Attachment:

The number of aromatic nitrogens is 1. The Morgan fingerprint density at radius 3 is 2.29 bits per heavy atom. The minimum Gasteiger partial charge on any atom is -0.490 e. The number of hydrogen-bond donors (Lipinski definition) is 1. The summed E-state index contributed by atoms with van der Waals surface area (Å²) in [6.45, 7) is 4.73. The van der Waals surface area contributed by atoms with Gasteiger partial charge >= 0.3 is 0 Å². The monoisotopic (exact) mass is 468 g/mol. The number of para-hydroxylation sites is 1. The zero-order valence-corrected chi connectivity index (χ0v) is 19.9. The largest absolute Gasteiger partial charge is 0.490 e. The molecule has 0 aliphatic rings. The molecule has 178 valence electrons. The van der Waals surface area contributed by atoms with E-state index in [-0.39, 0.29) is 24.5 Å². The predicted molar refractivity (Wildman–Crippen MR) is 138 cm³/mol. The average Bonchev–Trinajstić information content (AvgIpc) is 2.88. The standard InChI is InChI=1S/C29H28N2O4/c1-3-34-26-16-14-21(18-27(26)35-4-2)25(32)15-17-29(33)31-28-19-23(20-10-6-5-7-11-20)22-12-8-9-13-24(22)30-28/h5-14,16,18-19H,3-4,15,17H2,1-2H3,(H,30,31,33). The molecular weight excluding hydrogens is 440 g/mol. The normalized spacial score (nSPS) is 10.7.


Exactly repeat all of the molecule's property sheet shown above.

The number of aromatic nitrogens is 1. The Morgan fingerprint density at radius 3 is 2.29 bits per heavy atom. The minimum Gasteiger partial charge on any atom is -0.490 e. The number of hydrogen-bond donors (Lipinski definition) is 1. The summed E-state index contributed by atoms with van der Waals surface area (Å²) in [6.45, 7) is 4.73. The van der Waals surface area contributed by atoms with Gasteiger partial charge >= 0.3 is 0 Å². The monoisotopic (exact) mass is 468 g/mol. The number of para-hydroxylation sites is 1. The zero-order valence-corrected chi connectivity index (χ0v) is 19.9. The largest absolute Gasteiger partial charge is 0.490 e. The molecule has 0 aliphatic rings. The molecule has 178 valence electrons. The van der Waals surface area contributed by atoms with E-state index in [-0.39, 0.29) is 24.5 Å². The predicted molar refractivity (Wildman–Crippen MR) is 138 cm³/mol. The average Bonchev–Trinajstić information content (AvgIpc) is 2.88. The standard InChI is InChI=1S/C29H28N2O4/c1-3-34-26-16-14-21(18-27(26)35-4-2)25(32)15-17-29(33)31-28-19-23(20-10-6-5-7-11-20)22-12-8-9-13-24(22)30-28/h5-14,16,18-19H,3-4,15,17H2,1-2H3,(H,30,31,33). The molecular weight excluding hydrogens is 440 g/mol. The normalized spacial score (nSPS) is 10.7.